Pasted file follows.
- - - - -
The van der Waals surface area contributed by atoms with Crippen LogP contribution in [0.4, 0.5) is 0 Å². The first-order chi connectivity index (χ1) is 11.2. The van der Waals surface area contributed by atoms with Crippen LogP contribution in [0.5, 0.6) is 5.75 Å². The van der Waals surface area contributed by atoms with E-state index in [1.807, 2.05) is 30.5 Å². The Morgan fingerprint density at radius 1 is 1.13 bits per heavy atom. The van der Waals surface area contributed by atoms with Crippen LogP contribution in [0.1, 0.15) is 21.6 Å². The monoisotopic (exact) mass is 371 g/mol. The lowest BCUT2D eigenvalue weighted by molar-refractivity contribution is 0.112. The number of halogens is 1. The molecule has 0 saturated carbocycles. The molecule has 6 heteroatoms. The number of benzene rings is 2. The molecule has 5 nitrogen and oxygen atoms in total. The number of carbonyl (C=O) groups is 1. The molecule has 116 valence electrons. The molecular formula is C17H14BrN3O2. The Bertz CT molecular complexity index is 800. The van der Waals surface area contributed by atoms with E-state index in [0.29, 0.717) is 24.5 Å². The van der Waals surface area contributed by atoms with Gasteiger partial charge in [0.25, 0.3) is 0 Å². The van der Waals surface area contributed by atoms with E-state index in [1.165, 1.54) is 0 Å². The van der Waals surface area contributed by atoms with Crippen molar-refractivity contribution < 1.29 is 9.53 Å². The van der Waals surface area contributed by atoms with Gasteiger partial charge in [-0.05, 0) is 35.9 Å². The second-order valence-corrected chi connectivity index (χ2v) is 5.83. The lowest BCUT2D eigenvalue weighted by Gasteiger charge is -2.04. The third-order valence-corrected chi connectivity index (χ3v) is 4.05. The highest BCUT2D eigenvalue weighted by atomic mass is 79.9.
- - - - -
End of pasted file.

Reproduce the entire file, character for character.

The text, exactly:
The van der Waals surface area contributed by atoms with Crippen LogP contribution in [0.4, 0.5) is 0 Å². The first-order chi connectivity index (χ1) is 11.2. The van der Waals surface area contributed by atoms with Crippen LogP contribution in [0.5, 0.6) is 5.75 Å². The van der Waals surface area contributed by atoms with E-state index in [1.807, 2.05) is 30.5 Å². The Morgan fingerprint density at radius 1 is 1.13 bits per heavy atom. The van der Waals surface area contributed by atoms with Crippen LogP contribution in [0.1, 0.15) is 21.6 Å². The monoisotopic (exact) mass is 371 g/mol. The lowest BCUT2D eigenvalue weighted by molar-refractivity contribution is 0.112. The number of halogens is 1. The molecule has 0 saturated carbocycles. The molecule has 6 heteroatoms. The number of benzene rings is 2. The molecule has 5 nitrogen and oxygen atoms in total. The number of carbonyl (C=O) groups is 1. The molecule has 116 valence electrons. The molecular formula is C17H14BrN3O2. The Bertz CT molecular complexity index is 800. The van der Waals surface area contributed by atoms with E-state index in [0.29, 0.717) is 24.5 Å². The van der Waals surface area contributed by atoms with Gasteiger partial charge in [0.25, 0.3) is 0 Å². The van der Waals surface area contributed by atoms with E-state index in [1.165, 1.54) is 0 Å². The van der Waals surface area contributed by atoms with Crippen molar-refractivity contribution < 1.29 is 9.53 Å². The van der Waals surface area contributed by atoms with Gasteiger partial charge in [-0.05, 0) is 35.9 Å². The second-order valence-corrected chi connectivity index (χ2v) is 5.83. The lowest BCUT2D eigenvalue weighted by Gasteiger charge is -2.04. The third-order valence-corrected chi connectivity index (χ3v) is 4.05. The highest BCUT2D eigenvalue weighted by atomic mass is 79.9.